Legislature(2007 - 2008)BELTZ 211
02/27/2007 01:30 PM LABOR & COMMERCE
Download Mp3. <- Right click and save file as
* first hearing in first committee of referral
= bill was previously heard/scheduled
= bill was previously heard/scheduled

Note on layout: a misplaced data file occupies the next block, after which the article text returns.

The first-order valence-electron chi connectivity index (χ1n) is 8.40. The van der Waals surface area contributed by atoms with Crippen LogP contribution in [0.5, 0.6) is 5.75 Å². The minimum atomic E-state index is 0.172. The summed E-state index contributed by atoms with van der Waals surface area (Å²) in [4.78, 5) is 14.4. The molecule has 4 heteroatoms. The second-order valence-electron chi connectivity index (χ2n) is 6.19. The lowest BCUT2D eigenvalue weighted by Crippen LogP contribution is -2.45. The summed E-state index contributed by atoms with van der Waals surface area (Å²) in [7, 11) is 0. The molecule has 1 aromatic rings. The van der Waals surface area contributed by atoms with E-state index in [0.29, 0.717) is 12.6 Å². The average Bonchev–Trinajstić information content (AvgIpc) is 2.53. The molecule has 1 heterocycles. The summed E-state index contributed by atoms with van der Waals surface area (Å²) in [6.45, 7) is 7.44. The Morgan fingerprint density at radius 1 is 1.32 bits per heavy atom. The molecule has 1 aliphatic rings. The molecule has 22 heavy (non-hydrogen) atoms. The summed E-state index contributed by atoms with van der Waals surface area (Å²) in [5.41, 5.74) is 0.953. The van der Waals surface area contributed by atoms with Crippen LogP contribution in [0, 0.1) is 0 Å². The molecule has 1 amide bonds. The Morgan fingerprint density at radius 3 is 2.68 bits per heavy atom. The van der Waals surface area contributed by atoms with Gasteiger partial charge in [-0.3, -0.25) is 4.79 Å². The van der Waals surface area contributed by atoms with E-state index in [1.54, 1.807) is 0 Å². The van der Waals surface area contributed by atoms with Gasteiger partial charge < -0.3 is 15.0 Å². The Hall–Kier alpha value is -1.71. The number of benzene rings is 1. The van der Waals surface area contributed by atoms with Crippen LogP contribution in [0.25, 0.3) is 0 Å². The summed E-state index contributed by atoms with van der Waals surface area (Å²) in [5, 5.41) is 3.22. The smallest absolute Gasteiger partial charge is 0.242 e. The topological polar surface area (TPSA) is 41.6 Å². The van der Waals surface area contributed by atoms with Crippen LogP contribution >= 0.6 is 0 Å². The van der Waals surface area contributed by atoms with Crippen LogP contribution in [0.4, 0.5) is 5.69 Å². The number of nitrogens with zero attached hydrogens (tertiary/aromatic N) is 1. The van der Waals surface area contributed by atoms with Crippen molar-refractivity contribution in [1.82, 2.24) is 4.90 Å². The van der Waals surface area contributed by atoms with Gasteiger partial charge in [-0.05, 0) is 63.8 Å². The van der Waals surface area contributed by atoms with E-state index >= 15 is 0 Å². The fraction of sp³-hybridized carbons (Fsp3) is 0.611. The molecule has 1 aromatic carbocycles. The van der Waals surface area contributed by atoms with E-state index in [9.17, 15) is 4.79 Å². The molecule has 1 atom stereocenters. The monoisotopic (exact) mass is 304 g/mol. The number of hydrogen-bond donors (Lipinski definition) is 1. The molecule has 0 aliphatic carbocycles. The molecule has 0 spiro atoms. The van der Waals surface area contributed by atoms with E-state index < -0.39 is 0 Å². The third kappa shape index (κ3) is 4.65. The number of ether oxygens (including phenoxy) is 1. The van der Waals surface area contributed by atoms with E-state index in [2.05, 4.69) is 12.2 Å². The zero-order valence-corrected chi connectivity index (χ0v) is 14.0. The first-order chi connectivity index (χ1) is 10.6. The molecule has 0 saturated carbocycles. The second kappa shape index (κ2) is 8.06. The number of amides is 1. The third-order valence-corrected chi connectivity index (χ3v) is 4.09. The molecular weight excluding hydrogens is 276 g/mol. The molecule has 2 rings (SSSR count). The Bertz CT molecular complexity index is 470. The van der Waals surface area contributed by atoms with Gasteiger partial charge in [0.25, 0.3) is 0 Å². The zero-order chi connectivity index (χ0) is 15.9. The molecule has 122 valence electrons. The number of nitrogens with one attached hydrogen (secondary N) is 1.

ALASKA STATE LEGISLATURE SENATE LABOR AND COMMERCE STANDING COMMITTEE February 27, 2007 1:32 p.m. MEMBERS PRESENT Senator Johnny Ellis, Chair Senator Gary Stevens, Vice Chair Senator Bettye Davis Senator Con Bunde MEMBERS ABSENT Senator Lyman Hoffman COMMITTEE CALENDAR SENATE BILL NO. 84 "An Act relating to the burning capability of cigarettes being sold or offered for sale, or possessed for sale; relating to compliance certifications by tobacco product manufacturers, a directory of tobacco product manufacturers, the affixing of stamps to cigarette packages, and cigarette tax stamps; and providing for an effective date." HEARD AND HELD SENATE BILL NO. 68 "An Act requiring motor vehicle insurers to provide to the commissioner of administration a database listing vehicle insurance policy information that will allow the commissioner to verify whether mandatory motor vehicle insurance has been obtained, limiting access to the database, establishing methods for proving that mandatory motor vehicle insurance is in place, allowing the additional penalties of suspending registration and vehicle impoundment and forfeiture for failure to have mandatory motor vehicle insurance, and authorizing hearings after suspension of registration for failure to have mandatory motor vehicle insurance." HEARD AND HELD PREVIOUS COMMITTEE ACTION BILL: SB 84 SHORT TITLE: TESTING & PACKAGING OF CIGARETTES SPONSOR(s): SENATOR(s) OLSON 02/14/07 (S) READ THE FIRST TIME - REFERRALS 02/14/07 (S) L&C, JUD, FIN 02/27/07 (S) L&C AT 1:30 PM BELTZ 211 BILL: SB 68 SHORT TITLE: MOTOR VEHICLE INSURANCE SPONSOR(s): SENATOR(s) FRENCH 01/26/07 (S) READ THE FIRST TIME - REFERRALS 01/26/07 (S) L&C, TRA, FIN 02/08/07 (S) L&C AT 1:30 PM BELTZ 211 02/08/07 (S) Heard & Held 02/08/07 (S) MINUTE(L&C) 02/27/07 (S) L&C AT 1:30 PM BELTZ 211 WITNESS REGISTER SENATOR DONNY OLSON Alaska State Capitol Juneau, AK 99801-1182 POSITION STATEMENT: Sponsor of SB 84. DENISE LICCTOLI Staff to Senator Olson Alaska State Capitol Juneau, AK 99801-1182 POSITION STATEMENT: Commented on SB 84 for the sponsor. STEVE "RUSTY" BELANGER State Fire Marshal Division of Fire Prevention Department of Public Safety (DPS) Anchorage AK POSITION STATEMENT: Supported SB 84. DOUG SCHRAGE, Fireman Anchorage Fire Department Anchorage AK POSITION STATEMENT: Supported SB 84. WARREN CUMMINGS Alaska Fire Chiefs Association Fairbanks AK POSITION STATEMENT: Supported SB 84. JOANNA BALES, Manager Excise Audit Division Department of Revenue (DOR) Juneau AK POSITION STATEMENT: Commented on SB 84. RAY BIZAL, Western Regional Manager National Fire Protection Association (NFPA) No address provided POSITION STATEMENT: Supported SB 84. SENATOR HOLLIS FRENCH Alaska State Capitol Juneau, AK 99801-1182 POSITION STATEMENT: Sponsor of SB 68. ALLISON BIASTOCK Staff to Senator French Alaska State Capitol Juneau, AK 99801-1182 POSITION STATEMENT: Supported SB 68. DUANE BANNOCK, Director Division of Motor Vehicles (DMV) Department of Administration (DOA) Anchorage AK POSITION STATEMENT: Commented on SB 68. KENTON BRINE, Manager Northwest Region Property Casualty Insurers Association of America No address provided POSITION STATEMENT: Opposed SB 68. LINDA HALL, Director Division of Insurance Department of Commerce, Community & Economic Development Juneau AK POSITION STATEMENT: Neutral position on SB 68. ACTION NARRATIVE CHAIR JOHNNY ELLIS called the Senate Labor and Commerce Standing Committee meeting to order at 1:32:20 PM. Present at the call to order were Senators Stevens, Bunde, Davis, and Ellis. SB 84-TESTING & PACKAGING OF CIGARETTES CHAIR ELLIS announced SB 84 to be up for consideration. SENATOR DONNY OLSON, sponsor of SB 84, invited his staff to the witness table. He said that children are a major portion of burn statistics and that SB 84 mandates that only fire-safe cigarettes can be sold in Alaska and establishes the testing and certification requirements. He said that so-called fire-safe cigarettes are reduced ignition propensity cigarettes. They are designed to be less likely than a conventional cigarette to ignite soft furnishings such as a couch or a mattress. The bill also provides for the marking of cigarette packaging in an approved and easily identifiable manner to indicate that the contents are fire-safe. He stated that cigarettes are the leading cause of home fatalities in Alaska and the U.S. The most common materials first ignited in home fires are mattresses and bedding, upholstered furniture and floor coverings. Often cigarettes are lit, then forgotten by a smoker; it can smolder for hours. He said this legislation was brought to his attention by the Fire Chiefs and it is also supported by Phillip Morris. CHAIR ELLIS stated that a committee substitute, version M, was before the committee. 1:37:06 PM DENISE LICCTOLI, staff to Senator Olson, sponsor of SB 84, explained the differences in the CS are predominantly wording changes. The title has been shortened to reflect a change at the end of the bill, which removed some sections that were referenced in it. CHAIR ELLIS said he supported that and asked for the major changes to be explained first. 1:37:56 PM MS. LICCTOLI said that Sec. 18.74.065 was added to allow the fire marshal to perform testing under the terms of this chapter. The preferences given to the package markings are standards that are already being used in the State of New York. New language was added on page 6, lines 6 - 9, saying "FSC" meaning "fire standards compliant" would be accepted as a marking on the cigarettes. She said the next substantial change was on page 9, lines 9 - 12, where language now says the state fire marshal shall use the standards of New York as persuasive authority rather than requiring the implementation as done in New York. CHAIR ELLIS said he knew the industry was worried about 50 different standards in 50 different states and asked if the New York standards were more regular. MS. LICCTOLI answered yes; the tobacco industry's concern from a business perspective is that each state has its own way of dealing with this law - and that would mean different types of cigarettes. However, because there is currently no federal law, most states that have adopted this measure have adopted the New York law. So consistency is there. 1:41:52 PM Sections 2, 3, 4, and 5 were eliminated from the original bill because they regarded tobacco tax laws that are not appropriate to reference in talking about the burning propensity of cigarettes. 1:42:43 PM SENATOR BUNDE noted there was no fiscal note from the state fire marshal. MS. LICCTOLI said the fire marshal was on line to testify if he wanted to ask him that question. CHAIR ELLIS said the committee would come back to him. SENATOR STEVENS asked if the sponsor statement is applicable to the CS. SENATOR OLSON replied that it applies to version M as well. 1:43:56 PM SENATOR BUNDE asked if this bill would raise the cost of cigarettes in Alaska since they are special manufacture. MS. LICCTOLI replied that other states have found that their price doesn't go up. CHAIR ELLIS asked if "self-extinguishing" was an accurate way to characterize these cigarettes. MS. LICCTOLI replied that another name used is reduced cigarette propensity (RCP), which means they tend not to burn when left unattended. SENATOR OLSON said he has also heard them called fire-safe cigarettes. The Coalition for Fire Safe Cigarettes has a comparison of the ones proposed in this legislation to regular cigarettes. SENATOR STEVENS asked if this had worked in other states. SENATOR OLSON replied that those facts exist, but he would let the fire marshal present them. CHAIR ELLIS noted that people can testify on either version. 1:47:30 PM STEVE "RUSTY" BELANGER, State Fire Marshal, Anchorage, supported SB 84. In reference to the fiscal note, he said that 254 different brands of cigarettes are recognized by the state of Alaska and the bill requires the manufacturer of each cigarette to pay a $250 fee, which comes to about $263,000. MR. BELANGER said because the legislation is so recent in several other states the statistics were being tabulated as they spoke. However, New York is seeing good results. 1:51:23 PM SENATOR BUNDE said it sounded like the fiscal note would be positive, but he wanted to know how much the testing would cost the fire marshal and he thought the DOR might want to have a fiscal note regarding bootlegging. 1:52:17 PM DOUG SCHRAGE, Anchorage fireman, said that cigarettes are the major cause of structural fires, both fatal and non-fatal. Frequently it's not the smoker who gets killed or injured, but rather innocent children. 1:53:06 PM WARREN CUMMINGS, Alaska Fire Chiefs Association, Fairbanks, said he preferred the term "self-extinguishing cigarettes" instead of the "Coalition for Fire-safe Cigarettes." He said this legislation is about saving lives and cigarettes are the leading cause of home fire fatalities in the United States - killing 700 to 900 people, smokers and non-smokers alike per year. In 2003, smoking material structure fires killed 760 people and injured 1,520 others in the US; in Alaska 5 people died. One-quarter of the victims of smoking material fire fatalities are not the smokers whose cigarette started the fire, 34 percent are their children, 25 percent are neighbors or friends, 14 percent are the spouses or partners and 13 percent are the parents. Research from the mid-1980s predicted that fire-safe cigarettes would eliminate 3 out of 4 cigarette fire-related deaths. Research from New York shows that fatalities declined by one- third in not quite a half-year. 1:55:36 PM MR. CUMMINGS said this bill also has penalties for selling non- self-extinguishing cigarettes, which are pretty substantial. So, he reasoned there would be added revenue to the state if regular cigarettes get bootlegged. He closed saying the Alaska Fire Chiefs support the committee substitute for this bill. 1:56:18 PM SENATOR BUNDE said he heard that unattended cooking was the leading cause of housing fire fatalities. MR. CUMMINGS responded that there are more cooking fires, but they don't result in fatalities. CHAIR ELLIS said he hoped the Department of Revenue could answer Senator Bunde's question about fiscal notes. 1:57:06 PM JOANNA BALES, Excise Audit Manager, Department of Revenue (DOR), said she is the program manager of the state cigarette tax and asked if the CS removes the DOR from the bill. MS. LICCTOLI replied that it removes the department from the tobacco tax section, but it does not remove the Department of Revenue from the bill. CHAIR ELLIS said he would hold the bill in committee. 1:58:14 PM SENATOR BUNDE said he was concerned about bootlegging of regular cigarettes to avoid the tax and asked if this would cause the DOR additional challenges. MS. BALES replied that under this bill, the department would be trading one job for another. Currently a directory of cigarettes that are approved for sale in the state is maintained. Those cigarettes have to meet all the state and federal requirements before they can be sold. So, this would be a new requirement that would be added to the other requirements for cigarettes. Experience has shown that people try to bring in cigarettes that aren't on the approved directory anyway - sometimes ordering them over the Internet. The department's challenges wouldn't be any different and its fiscal note wouldn't be either. She said it's important to have this kind of legislation and the majority of people who buy cigarettes buy the ones that come through legal channels. She noted that the state of New York put out a preliminary report in 2005 about the fire-safe cigarettes it required to be sold since August of 2000. It talks about all the issues brought up in committee. It found that consumers don't want to smoke the old cigarettes versus the fire-safe ones. SENATOR BUNDE asked if the packets would be stamped like the current tax stamp and he asked who would stamp them. MS. BALES replied that the packets would still come through a distributor who would stamp them. This bill requires all retailers in the state to get pictures of what the packaging will look like so they know they are stamping product that is in compliance with the law. 2:02:39 PM RAY BIZAL, Western Regional Manager, National Fire Protection Association (NFPA), supported SB 84. He said that six states - New York, Massachusetts, Vermont, New Hampshire, Illinois and California - have already passed similar laws. One quarter of the U.S. population is protected by this law and as is the entire nation of Canada. Statistics are available for the first six months in New York and indicate that there has been no reduction in cigarette tax revenue as a result of the law and further the New York Office of Fire Prevention reports a one- third reduction in cigarette-related fire fatalities and an even higher reduction in the number of cigarette-related fires. He said 22 other legislatures are considering this issue this year. 2:06:11 PM SENATOR STEVENS moved to adopt the CS to SB 84, version M. There were no objections and it was so ordered. CHAIR ELLIS said he would hold the bill until Thursday. SB 68-MOTOR VEHICLE INSURANCE CHAIR ELLIS announced SB 68 to be up for consideration and that there was a new CS, version L. SENATOR FRENCH, sponsor of SB 68, said he wanted to streamline the bill and make it more cost effective, but the fundamental goal of trying to reduce uninsured drivers remains. It allows for the Department of Motor Vehicles (DMV) to check at the time of registration to see if a vehicle is insured - a missing link right now. Another goal is to take uninsured cars off the road until insurance is purchased. It also seeks to increase the penalty for driving uninsured. 2:10:50 PM ALLISON BIASTOCK, staff to Senator French, explained that the original bill had reporting deadlines for insurance companies directly to the DMV. The CS leaves the implementation of that program to the executive branch. "We believe the department will work with all the parties involved and the industry to come up with a method that works for everybody." Additionally the CS requires proof of insurance at the time of registration and renewal. The CS keeps the provision on impoundment of the vehicle if it's not insured. 2:12:36 PM MS. BIASTOCK went through the bill section by section. The first section requires the motor vehicle liability insurers to provide information to the commissioner of the DMV. Section 2 allows municipalities to impound vehicles for failure to have mandatory insurance. Section 3 requires proof of mandatory insurance when a person applies for vehicle registration [a new section]. Section 4 requires proof of insurance when renewing a vehicle registration every two years. She said the difference between this CS and the last version is that in the prior bill, the DMV would get information from the created database. It would compare that list to the list of insured vehicles to discover who wasn't insured. The department would then send out letters to the uninsured vehicle owners requiring them to comply with the insurance laws within 30 days. However, the DMV pointed out that would be a very difficult task. So that portion has been removed. Now the verification of insurance is going to happen at points of contact - registration, renewal of registration and if you were going to be pulled over and have your plates run for one reason or another. SENATOR BUNDE noted that renewal can be done by mail. MS. BIASTOCK agreed and added that it can be done over the Internet or at an organization like Jiffy Lube, as well. That's where the electronic verification comes in to play. SENATOR BUNDE asked if the DMV would need access to the insurance companies' database to verify that a person has vehicle insurance. MS. BIASTOCK replied that was the major change. 2:15:57 PM CHAIR ELLIS began taking public testimony. DUANE BANNOCK, Director, Division of Motor Vehicles (DMV), Department of Administration (DOA), informed them that the department had reviewed the CS. He explained the way the division verifies insurance today is by someone certifying that he has insurance when he signs the application for registration or its renewal. Often the division is lead to believe people have insurance when in fact they don't. This proposal will allow them to have electronic access to every insurance company that is authorized to do business in Alaska for online verification that a policy is in place. He didn't use the word "database" because he is not considering warehousing all the insurance policies, but rather just creating a conduit to access that information from the insurance companies. He said that two things will happen as a result of this bill. One is that staff will get a better grip of when a vehicle does not have insurance and they will be able to say no to the registration. Second, they will spend less time with the current labor-intensive process of attempting to verify an insurance policy. Regarding Senator Bunde's question about registering by mail, he stated when the information is entered into the computer is when the electronic signal will be sent to the insurance company for verification. With a positive match, the transaction will continue to be processed and the registration will be received in the mail three to four days later. If they are unable to electronically verify an insurance policy, then the process would come to a "screeching halt." 2:20:03 PM SENATOR BUNDE asked if it would be correct to assume if he bought a used car today, got insurance and registered it, that he could cancel the insurance tomorrow - the same as with the mail-in renewal. MR. BANNOCK replied, "That is an accurate assessment." It is his professional opinion that the majority of those scofflaws probably did not have insurance, but rather told the division they did. 2:21:01 PM SENATOR BUNDE commented that this law would result in scofflaws having insurance for two weeks longer than they do now. He asked if he bought a new car and the insurance company provided a binder so he could drive off the lot, would that get put into the insurance database so the registration process could continue. 2:21:36 PM MR. BANNOCK replied that in his opinion, when car dealership processes the transaction, it's not done for several days until the actual transaction is recorded into his name. But he also thought the insurance company would update its records immediately. He related that the Alaska DMV intends to model its business practices after a couple of states that have created a work- around for that scenario - even if he hadn't yet contacted his insurance company to add the new vehicle. If he had a verifiable policy in force, the DMV would continue to honor it in that instance. 2:22:31 PM SENATOR BUNDE asked what the experience has been in other states. MS. BIASTOCK added that this process is relatively new. California started contacting drivers without insurance within the year. Texas and Florida have an on-line verification system. Other states have programs in place that take a sampling of vehicles and run a check on those and notify the driver if he isn't insured. 2:23:27 PM SENATOR STEVENS commented that this sounds like it has the potential to be more user-friendly to the general public and asked if consumers would need to carry proof of insurance cards in their automobiles if the department has immediate access to insurance information. MR. BANNOCK opined that he didn't think the coupons should be done away with. They facilitate getting information at an accident. SENATOR STEVENS didn't agree. He thought this was an opportunity to be more user-friendly to the public and allow them to not have to carry a coupon. KENTON BRINE, Northwest Regional Manager, Property Casualty Insurers Association of America, said his company represents roughly 40 percent of the auto insurance market place across the United States. He had a number of concerns with the original bill, mostly with the effectiveness and cost of using database programs to identify uninsured motorists and he still held that opinion about the CS. He repeated that these programs are in place in various shapes in some other states, but their effectiveness shows mixed results. A study from the Motor Vehicle Administrators of America on statistics from 1989 to 1999 gathered by the Insurance Research Council showed that of the 18 states with reporting programs in place for five years or more, 12 showed an increase in uninsured motorists, while only 6 experienced improvement. He supposed that some of that has to do with how successes or failures are reported, the accuracy of the reported data and difficulty in tracking VIN numbers. With regards to the CS, he said that while the amendment was well-intended that a program could be worked out, he was not aware of a state using a live link to verify insurance coverage. He said insurers have been interested in the reverse situation where they have on-line access in real time to motor vehicle driver abstracts for rating purposes. So he thought that could be provided in reverse, but he didn't want to say for sure it could be done. He was a little troubled with language that says trust us and we'll work the details out later. He was opposed to this bill, but offered to work with the department to structure language to clarify what kind of program it intends to develop. 2:30:34 PM SENATOR BUNDE asked if he said other states had not had enough experience with these kinds of programs to get an actuarial feeling for how this might impact insurance rates. MR. BRINE replied that start up costs for these programs have run from $1 million to $5 million. The programs from state to state aren't consistent with each other and neither is their reporting system to their legislature. "The improvement is always temporary at best as people figure out a way around it." SENATOR BUNDE asked if the fiscal note would be passed on to the customers. MR. BRINE answered that he thought companies would pass the cost on to the customer. 2:34:14 PM CHAIR ELLIS asked if others had comments or rebuttal to his testimony. MR. BANNOCK commented that he was very familiar with Mr. Brine's comments, including the department's ability to get good quality real time information back to insurance companies, an issue that is on its short-range project list. As to the concept of mandatory insurance, that is the law in Alaska and this bill doesn't address whether that is good or bad public policy. Finally, he said this law replaces a paper-driven certify-driven process policy with an electronic process. Clearly, however, some people will continue to manipulate the system. MS. BIASTOCK concluded saying this bill tried to update with the use of technology. 2:37:54 PM LINDA HALL, Director, Division of Insurance, had Sarah McNair- Grove, Division Actuary, with her. She said she had not taken a position on this bill because it did not affect her division. She worked with Senator French regarding not duplicating things insurance companies have to do. MS. GROVE declined to comment. SENATOR BUNDE noted that she has always said that Alaska has a small pool of insurers and he was concerned that putting an added burden on them might help them decide to not write here at all. MS. HALL said that is her concern. One of her goals has always been to walk the fine line between insurance protection for consumers and having choices for insurance. CHAIR ELLIS recapped that he didn't want to adopt the CS right now. He might want another one drafted that would include more changes. 2:42:39 PM SENATOR BUNDE asked if the committee could get input from automobile dealerships as to how they would fit in with this mix. CHAIR ELLIS agreed and announced that SB 68 would be held. There being no further business to come before the committee, he adjourned the meeting at 2:43:45 PM.